A movement away from common stocks could cause the Millennials and Gen Z folks to become more enamored with home ownership and less enamored with common stocks. Our home builders exist to meet that economic need, and their market share of newly built and homes for sale could be a blessing for the next decade.

In conclusion, we believe that caution is warranted when euphoric greed is dominant in the stock market. This could well be one of those moments in history and another good reason to fear stock market failure.

Warm Regards,

_______________________________________________

The recent growth in the stock market has helped to produce short-term returns for some asset classes that are not typical and may not continue in the future. Margin of safety is the difference between the intrinsic value of a stock and its market price. The price-earnings ratio (P/E Ratio or P/E Multiple) measures a company’s current share price relative to its per-share earnings. Alpha is a measure of performance on a risk-adjusted basis. Beta is a measure of the volatility of a security or a portfolio in comparison to the market. FAANG is an acronym for the market’s five most popular and best-performing tech stocks, namely Facebook, Apple, Amazon, Netflix and Alphabet’s Google. Growth investing is focused on the growth of an investor’s capital. Leverage is using borrowed money to increase the potential return of an investment. Momentum is the rate of acceleration of a security’s price or volume. The earnings yield refers to the earnings per share for the most recent 12-month period divided by the current market price per share. Profit margin is calculated by dividing net profits by net sales. Quality is assessed based on soft (e.g. management credibility) and hard criteria (e.g. balance sheet stability). Value is an investment tactic where stocks are selected which appear to trade for less than their intrinsic values. The dividend yield is the ratio of a company’s annual dividend compared to its share price.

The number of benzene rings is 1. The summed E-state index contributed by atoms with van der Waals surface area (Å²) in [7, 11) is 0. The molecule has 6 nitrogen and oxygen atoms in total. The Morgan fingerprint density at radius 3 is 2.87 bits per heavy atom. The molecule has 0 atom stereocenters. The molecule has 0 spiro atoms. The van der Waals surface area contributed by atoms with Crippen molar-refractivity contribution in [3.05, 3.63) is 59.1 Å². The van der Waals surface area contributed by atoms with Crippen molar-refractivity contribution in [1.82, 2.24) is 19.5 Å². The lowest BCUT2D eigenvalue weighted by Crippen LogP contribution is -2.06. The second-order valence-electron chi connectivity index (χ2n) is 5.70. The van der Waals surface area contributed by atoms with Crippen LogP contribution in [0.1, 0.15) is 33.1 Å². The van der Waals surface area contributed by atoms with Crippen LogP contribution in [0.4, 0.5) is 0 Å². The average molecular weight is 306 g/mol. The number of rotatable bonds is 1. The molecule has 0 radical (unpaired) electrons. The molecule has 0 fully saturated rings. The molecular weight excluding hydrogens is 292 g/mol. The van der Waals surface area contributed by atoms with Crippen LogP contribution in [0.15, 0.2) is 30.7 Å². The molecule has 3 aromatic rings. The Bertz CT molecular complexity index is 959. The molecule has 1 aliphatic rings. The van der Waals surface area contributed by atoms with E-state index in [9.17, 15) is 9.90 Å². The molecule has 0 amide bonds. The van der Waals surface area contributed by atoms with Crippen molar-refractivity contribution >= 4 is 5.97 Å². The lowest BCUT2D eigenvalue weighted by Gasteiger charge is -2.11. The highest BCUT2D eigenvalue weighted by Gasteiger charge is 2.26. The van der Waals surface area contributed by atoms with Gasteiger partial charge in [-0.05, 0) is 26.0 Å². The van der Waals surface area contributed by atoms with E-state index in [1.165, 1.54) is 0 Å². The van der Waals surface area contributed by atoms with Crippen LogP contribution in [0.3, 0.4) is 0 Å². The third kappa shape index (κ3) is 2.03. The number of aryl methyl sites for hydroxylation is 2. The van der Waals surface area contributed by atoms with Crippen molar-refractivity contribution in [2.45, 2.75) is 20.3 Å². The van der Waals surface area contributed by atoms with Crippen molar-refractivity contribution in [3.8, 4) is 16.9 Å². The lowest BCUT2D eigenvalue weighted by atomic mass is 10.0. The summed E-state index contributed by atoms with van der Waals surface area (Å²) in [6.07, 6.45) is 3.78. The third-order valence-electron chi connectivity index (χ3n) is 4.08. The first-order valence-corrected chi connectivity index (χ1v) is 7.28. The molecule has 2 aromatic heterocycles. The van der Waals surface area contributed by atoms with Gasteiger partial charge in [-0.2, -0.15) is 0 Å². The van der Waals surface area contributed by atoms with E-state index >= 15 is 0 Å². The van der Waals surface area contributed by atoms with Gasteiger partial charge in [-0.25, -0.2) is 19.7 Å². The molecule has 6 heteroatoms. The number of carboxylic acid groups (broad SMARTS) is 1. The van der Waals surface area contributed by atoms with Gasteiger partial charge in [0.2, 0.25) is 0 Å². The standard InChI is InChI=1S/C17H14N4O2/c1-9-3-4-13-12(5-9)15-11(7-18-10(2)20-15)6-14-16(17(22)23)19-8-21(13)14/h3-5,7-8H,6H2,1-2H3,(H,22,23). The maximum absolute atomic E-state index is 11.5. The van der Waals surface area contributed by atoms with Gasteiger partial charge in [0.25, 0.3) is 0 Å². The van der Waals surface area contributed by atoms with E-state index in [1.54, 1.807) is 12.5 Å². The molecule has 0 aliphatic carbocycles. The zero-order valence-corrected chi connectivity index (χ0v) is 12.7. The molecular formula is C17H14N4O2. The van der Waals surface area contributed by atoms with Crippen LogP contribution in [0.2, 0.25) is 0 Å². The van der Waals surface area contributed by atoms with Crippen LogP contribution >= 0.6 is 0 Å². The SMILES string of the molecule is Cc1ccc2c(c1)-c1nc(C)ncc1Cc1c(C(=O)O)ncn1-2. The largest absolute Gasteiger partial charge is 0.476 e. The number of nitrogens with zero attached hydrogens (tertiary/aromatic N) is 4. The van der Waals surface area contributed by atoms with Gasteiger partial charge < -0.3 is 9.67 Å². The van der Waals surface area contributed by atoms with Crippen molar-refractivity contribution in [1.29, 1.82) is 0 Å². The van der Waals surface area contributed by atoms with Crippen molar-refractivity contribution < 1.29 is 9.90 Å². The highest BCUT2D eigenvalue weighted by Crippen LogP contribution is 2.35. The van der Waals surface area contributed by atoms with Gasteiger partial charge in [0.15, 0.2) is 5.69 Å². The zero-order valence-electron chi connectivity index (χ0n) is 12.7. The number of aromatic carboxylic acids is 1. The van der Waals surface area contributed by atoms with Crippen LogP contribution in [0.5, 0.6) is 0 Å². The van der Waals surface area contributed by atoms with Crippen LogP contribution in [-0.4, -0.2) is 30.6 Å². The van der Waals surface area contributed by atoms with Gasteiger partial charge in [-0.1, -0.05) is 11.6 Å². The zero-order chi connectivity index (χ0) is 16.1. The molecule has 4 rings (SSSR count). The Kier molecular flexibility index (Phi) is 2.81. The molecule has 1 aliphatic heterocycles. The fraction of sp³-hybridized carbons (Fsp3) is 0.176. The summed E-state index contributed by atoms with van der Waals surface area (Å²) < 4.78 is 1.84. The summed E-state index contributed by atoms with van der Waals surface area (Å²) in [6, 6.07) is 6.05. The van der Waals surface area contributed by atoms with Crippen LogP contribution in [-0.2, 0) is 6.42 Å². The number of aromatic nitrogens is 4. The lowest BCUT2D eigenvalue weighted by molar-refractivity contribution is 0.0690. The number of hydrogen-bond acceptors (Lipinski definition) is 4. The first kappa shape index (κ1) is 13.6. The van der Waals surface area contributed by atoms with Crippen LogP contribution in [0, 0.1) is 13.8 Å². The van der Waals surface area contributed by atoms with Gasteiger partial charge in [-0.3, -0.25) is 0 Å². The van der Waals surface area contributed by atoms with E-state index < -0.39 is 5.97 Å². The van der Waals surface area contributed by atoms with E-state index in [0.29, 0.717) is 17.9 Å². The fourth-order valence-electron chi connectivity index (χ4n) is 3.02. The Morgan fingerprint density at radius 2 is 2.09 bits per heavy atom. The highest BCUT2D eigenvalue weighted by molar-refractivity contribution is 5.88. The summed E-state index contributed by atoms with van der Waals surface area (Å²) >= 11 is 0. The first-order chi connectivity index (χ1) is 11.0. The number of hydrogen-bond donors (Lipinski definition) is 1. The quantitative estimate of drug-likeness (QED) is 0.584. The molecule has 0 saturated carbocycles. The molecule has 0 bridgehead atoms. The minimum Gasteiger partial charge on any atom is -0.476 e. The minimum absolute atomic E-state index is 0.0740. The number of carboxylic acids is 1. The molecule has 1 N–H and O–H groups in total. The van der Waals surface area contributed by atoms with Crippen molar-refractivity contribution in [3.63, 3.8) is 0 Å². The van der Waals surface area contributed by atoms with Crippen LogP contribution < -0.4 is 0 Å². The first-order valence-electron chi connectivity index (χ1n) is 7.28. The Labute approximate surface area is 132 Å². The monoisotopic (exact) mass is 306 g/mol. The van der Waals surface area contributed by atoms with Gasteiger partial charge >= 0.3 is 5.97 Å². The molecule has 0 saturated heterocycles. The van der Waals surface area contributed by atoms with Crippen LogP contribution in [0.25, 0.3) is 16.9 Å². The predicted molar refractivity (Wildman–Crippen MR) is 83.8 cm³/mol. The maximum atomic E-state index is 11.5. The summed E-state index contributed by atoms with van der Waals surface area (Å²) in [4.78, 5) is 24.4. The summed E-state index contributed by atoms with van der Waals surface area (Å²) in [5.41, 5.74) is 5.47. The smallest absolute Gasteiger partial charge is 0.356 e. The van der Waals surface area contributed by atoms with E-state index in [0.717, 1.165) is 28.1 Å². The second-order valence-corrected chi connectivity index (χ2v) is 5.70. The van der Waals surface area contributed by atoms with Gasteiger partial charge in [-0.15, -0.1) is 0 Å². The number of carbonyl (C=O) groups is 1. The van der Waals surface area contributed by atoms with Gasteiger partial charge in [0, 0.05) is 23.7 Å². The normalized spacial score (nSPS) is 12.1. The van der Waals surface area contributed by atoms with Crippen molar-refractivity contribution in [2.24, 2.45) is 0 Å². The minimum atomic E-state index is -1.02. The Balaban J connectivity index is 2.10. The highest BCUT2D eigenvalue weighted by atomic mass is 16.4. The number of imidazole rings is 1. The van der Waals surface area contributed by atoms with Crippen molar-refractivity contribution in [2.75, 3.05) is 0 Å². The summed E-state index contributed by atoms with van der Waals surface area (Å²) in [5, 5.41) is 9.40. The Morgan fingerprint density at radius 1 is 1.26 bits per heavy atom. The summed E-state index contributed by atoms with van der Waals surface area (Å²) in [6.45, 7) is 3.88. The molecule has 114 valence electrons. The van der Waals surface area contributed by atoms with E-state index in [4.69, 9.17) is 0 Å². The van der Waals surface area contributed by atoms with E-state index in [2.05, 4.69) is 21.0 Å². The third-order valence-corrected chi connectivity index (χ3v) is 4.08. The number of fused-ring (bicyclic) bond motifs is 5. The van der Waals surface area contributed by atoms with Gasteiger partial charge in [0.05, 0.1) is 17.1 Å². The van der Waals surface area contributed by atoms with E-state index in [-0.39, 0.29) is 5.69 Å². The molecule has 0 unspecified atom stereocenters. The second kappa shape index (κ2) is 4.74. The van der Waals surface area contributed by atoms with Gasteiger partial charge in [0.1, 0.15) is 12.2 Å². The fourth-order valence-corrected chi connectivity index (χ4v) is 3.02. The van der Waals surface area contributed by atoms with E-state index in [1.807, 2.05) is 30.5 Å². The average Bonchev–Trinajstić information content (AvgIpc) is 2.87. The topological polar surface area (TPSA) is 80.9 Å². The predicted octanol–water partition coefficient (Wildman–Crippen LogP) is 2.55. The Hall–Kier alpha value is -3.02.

The information contained herein represents the opinion of Smead Capital Management and is not intended to be a forecast of future events, a guarantee of future results, nor investment advice.

Smead Capital Management, Inc.(“SCM”) is an SEC registered investment adviser with its principal place of business in the State of Arizona. SCM and its representatives are in compliance with the current registration and notice filing requirements imposed upon registered investment advisers by those states in which SCM maintains clients. SCM may only transact business in those states in which it is notice filed or qualifies for an exemption or exclusion from notice filing requirements. Registered investment adviser does not imply a certain level of skill or training.

This newsletter contains general information that is not suitable for everyone. Any information contained in this newsletter represents SCM’s opinions, and should not be construed as personalized or individualized investment advice. Past performance is no guarantee of future results. There is no guarantee that the views and opinions expressed in this newsletter will come to pass. Investing in the stock market involves gains and losses and may not be suitable for all investors. Information presented herein is subject to change without notice and should not be considered as a solicitation to buy or sell any security. SCM cannot assess, verify or guarantee the suitability of any particular investment to any particular situation and the reader of this newsletter bears complete responsibility for its own investment research and should seek the advice of a qualified investment professional that provides individualized advice prior to making any investment decisions. All opinions expressed and information and data provided therein are subject to change without notice. SCM, its officers, directors, employees and/or affiliates, may have positions in, and may, from time-to-time make purchases or sales of the securities discussed or mentioned in the publications.

This Newsletter and others are available at smeadcap.com